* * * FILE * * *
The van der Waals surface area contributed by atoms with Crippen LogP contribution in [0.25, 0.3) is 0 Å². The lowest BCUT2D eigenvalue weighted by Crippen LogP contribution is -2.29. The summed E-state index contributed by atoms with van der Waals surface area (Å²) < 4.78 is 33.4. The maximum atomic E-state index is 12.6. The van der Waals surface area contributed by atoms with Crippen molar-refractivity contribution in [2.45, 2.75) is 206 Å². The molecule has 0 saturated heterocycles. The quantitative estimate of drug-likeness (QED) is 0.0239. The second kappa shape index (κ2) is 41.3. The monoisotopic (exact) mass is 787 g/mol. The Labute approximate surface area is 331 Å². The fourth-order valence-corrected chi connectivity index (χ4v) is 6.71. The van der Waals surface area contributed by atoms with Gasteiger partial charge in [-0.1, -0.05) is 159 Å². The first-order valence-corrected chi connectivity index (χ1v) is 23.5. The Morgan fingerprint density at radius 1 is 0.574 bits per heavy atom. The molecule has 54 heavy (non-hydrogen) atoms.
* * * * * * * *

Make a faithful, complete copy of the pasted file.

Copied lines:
The van der Waals surface area contributed by atoms with Crippen LogP contribution in [0.25, 0.3) is 0 Å². The lowest BCUT2D eigenvalue weighted by Crippen LogP contribution is -2.29. The summed E-state index contributed by atoms with van der Waals surface area (Å²) < 4.78 is 33.4. The maximum atomic E-state index is 12.6. The van der Waals surface area contributed by atoms with Crippen molar-refractivity contribution in [2.45, 2.75) is 206 Å². The molecule has 0 saturated heterocycles. The quantitative estimate of drug-likeness (QED) is 0.0239. The second kappa shape index (κ2) is 41.3. The monoisotopic (exact) mass is 787 g/mol. The Labute approximate surface area is 331 Å². The fourth-order valence-corrected chi connectivity index (χ4v) is 6.71. The van der Waals surface area contributed by atoms with Gasteiger partial charge in [-0.1, -0.05) is 159 Å². The first-order valence-corrected chi connectivity index (χ1v) is 23.5. The Morgan fingerprint density at radius 1 is 0.574 bits per heavy atom. The molecule has 54 heavy (non-hydrogen) atoms.